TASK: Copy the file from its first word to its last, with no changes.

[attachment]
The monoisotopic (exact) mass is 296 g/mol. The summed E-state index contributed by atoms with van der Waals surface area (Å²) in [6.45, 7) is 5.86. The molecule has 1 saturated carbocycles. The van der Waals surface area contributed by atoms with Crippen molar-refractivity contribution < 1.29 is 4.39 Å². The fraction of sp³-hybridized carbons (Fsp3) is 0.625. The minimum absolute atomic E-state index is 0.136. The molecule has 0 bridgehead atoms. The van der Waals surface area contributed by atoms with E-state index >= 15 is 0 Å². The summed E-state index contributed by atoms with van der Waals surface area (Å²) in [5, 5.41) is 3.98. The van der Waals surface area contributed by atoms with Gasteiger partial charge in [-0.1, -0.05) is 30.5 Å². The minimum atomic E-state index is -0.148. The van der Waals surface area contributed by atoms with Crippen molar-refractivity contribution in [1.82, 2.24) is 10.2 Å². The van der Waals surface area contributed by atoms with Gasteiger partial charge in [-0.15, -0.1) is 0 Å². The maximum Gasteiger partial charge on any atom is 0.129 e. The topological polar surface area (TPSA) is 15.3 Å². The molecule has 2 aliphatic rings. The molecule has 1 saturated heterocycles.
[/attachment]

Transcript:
The monoisotopic (exact) mass is 296 g/mol. The summed E-state index contributed by atoms with van der Waals surface area (Å²) in [6.45, 7) is 5.86. The molecule has 1 saturated carbocycles. The van der Waals surface area contributed by atoms with Crippen molar-refractivity contribution < 1.29 is 4.39 Å². The fraction of sp³-hybridized carbons (Fsp3) is 0.625. The minimum absolute atomic E-state index is 0.136. The molecule has 0 bridgehead atoms. The van der Waals surface area contributed by atoms with E-state index >= 15 is 0 Å². The summed E-state index contributed by atoms with van der Waals surface area (Å²) in [5, 5.41) is 3.98. The van der Waals surface area contributed by atoms with Gasteiger partial charge in [-0.1, -0.05) is 30.5 Å². The minimum atomic E-state index is -0.148. The van der Waals surface area contributed by atoms with Crippen molar-refractivity contribution in [1.82, 2.24) is 10.2 Å². The van der Waals surface area contributed by atoms with Gasteiger partial charge in [-0.15, -0.1) is 0 Å². The maximum Gasteiger partial charge on any atom is 0.129 e. The topological polar surface area (TPSA) is 15.3 Å². The molecule has 2 aliphatic rings. The molecule has 1 saturated heterocycles.